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Health Psychol. 2004 Sep;23(5):452-6.

Does establishing fidelity of treatment help in understanding treatment efficacy? Comment on Bellg et al. (2004).

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  • 1Institute for Health, Health Care Policy and Aging Research and Department of Psychology, Rutgers, The State University of New Jersey, New Brunswick, NJ 08901-1293, USA. howardl@rci.rutgers.edu

Abstract

Comments on the article by Bellg et al (see record 2004-18051-001). To test the effects of a behavioral change on specific health outcomes, the Behavior Change Consortium insists on strict adherence to fidelity at 5 steps in behavioral trials: study design, provider training, treatment delivery, treatment receipt, and enactment of treatment skills. The authors argue that the demand for fidelity at every step ignores 2 critical sets of factors: (a) there are few theoretically grounded empirical studies of the processes involved in successful transitions in this sequence and (b) trials with perfect fidelity absent a theoretical model of transitions will produce evidence for interventions that lack a conceptual basis for adaptation to differences among diseases, treatments, patients, practitioners, medical institutions, and cultures and that therefore cannot be implemented in clinical practice.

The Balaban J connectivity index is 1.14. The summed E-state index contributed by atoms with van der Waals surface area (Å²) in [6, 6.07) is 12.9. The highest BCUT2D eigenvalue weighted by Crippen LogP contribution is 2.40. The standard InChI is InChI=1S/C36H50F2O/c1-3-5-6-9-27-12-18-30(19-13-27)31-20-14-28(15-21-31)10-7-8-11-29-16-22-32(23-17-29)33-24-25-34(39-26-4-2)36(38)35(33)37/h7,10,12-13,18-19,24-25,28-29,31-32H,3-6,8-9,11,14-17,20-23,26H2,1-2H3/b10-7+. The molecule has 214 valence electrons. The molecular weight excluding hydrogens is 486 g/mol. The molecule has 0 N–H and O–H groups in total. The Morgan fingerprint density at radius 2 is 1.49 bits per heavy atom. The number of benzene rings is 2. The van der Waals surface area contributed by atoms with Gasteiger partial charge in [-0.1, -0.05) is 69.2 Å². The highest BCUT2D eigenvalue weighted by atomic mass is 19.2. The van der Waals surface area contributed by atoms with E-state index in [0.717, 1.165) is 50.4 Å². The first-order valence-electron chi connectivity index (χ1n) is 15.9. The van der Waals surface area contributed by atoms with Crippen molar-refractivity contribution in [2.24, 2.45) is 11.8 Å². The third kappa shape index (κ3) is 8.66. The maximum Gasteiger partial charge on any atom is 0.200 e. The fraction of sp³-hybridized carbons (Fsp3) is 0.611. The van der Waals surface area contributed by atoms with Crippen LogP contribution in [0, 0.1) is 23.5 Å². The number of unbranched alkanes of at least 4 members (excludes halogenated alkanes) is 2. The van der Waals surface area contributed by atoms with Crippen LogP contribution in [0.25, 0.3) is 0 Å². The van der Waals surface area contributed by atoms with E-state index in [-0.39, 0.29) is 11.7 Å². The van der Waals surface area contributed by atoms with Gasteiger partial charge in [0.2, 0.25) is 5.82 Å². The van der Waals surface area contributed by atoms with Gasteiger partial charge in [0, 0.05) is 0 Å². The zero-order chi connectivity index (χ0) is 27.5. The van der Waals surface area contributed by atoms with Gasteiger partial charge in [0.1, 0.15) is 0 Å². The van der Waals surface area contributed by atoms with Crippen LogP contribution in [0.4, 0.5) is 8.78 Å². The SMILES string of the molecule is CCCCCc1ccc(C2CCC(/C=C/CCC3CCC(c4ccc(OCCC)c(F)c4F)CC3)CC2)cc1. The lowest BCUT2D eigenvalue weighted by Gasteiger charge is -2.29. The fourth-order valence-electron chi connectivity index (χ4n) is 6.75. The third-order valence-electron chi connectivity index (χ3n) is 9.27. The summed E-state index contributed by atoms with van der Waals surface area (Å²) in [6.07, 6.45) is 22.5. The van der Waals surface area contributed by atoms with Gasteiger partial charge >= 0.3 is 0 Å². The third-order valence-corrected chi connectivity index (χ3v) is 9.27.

((c) 2004 APA, all rights reserved)

PMID:
15367064
[PubMed - indexed for MEDLINE]
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